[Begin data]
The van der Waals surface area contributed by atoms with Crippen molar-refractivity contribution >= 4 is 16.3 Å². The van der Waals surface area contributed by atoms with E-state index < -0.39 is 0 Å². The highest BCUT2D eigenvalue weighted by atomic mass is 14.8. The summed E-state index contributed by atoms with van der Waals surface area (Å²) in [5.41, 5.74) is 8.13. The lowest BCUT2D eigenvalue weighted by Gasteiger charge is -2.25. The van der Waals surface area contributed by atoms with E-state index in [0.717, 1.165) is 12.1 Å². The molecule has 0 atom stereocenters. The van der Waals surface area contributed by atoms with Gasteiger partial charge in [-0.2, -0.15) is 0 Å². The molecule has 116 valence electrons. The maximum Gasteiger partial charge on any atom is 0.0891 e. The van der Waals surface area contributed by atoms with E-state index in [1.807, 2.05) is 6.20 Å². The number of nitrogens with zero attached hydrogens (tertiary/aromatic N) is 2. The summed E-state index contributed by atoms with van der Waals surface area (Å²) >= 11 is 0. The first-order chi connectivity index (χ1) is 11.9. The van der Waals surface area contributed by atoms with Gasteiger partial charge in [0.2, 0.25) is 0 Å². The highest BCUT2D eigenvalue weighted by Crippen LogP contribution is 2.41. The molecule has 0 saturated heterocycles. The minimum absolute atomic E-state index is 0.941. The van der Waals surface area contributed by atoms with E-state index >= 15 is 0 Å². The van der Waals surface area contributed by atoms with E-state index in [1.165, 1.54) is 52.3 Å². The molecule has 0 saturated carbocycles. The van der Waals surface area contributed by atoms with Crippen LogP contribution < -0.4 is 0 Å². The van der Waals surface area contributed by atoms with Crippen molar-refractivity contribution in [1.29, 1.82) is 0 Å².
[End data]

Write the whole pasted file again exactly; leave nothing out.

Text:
The van der Waals surface area contributed by atoms with Crippen molar-refractivity contribution >= 4 is 16.3 Å². The van der Waals surface area contributed by atoms with E-state index < -0.39 is 0 Å². The highest BCUT2D eigenvalue weighted by atomic mass is 14.8. The summed E-state index contributed by atoms with van der Waals surface area (Å²) in [5.41, 5.74) is 8.13. The lowest BCUT2D eigenvalue weighted by Gasteiger charge is -2.25. The van der Waals surface area contributed by atoms with E-state index in [0.717, 1.165) is 12.1 Å². The molecule has 0 atom stereocenters. The van der Waals surface area contributed by atoms with Gasteiger partial charge in [-0.2, -0.15) is 0 Å². The molecule has 116 valence electrons. The maximum Gasteiger partial charge on any atom is 0.0891 e. The van der Waals surface area contributed by atoms with E-state index in [1.807, 2.05) is 6.20 Å². The number of nitrogens with zero attached hydrogens (tertiary/aromatic N) is 2. The summed E-state index contributed by atoms with van der Waals surface area (Å²) >= 11 is 0. The first-order chi connectivity index (χ1) is 11.9. The van der Waals surface area contributed by atoms with Gasteiger partial charge in [0.2, 0.25) is 0 Å². The highest BCUT2D eigenvalue weighted by Crippen LogP contribution is 2.41. The molecule has 0 saturated heterocycles. The minimum absolute atomic E-state index is 0.941. The van der Waals surface area contributed by atoms with E-state index >= 15 is 0 Å². The van der Waals surface area contributed by atoms with E-state index in [1.165, 1.54) is 52.3 Å². The molecule has 0 saturated carbocycles. The van der Waals surface area contributed by atoms with Crippen LogP contribution < -0.4 is 0 Å². The van der Waals surface area contributed by atoms with Crippen molar-refractivity contribution in [1.29, 1.82) is 0 Å².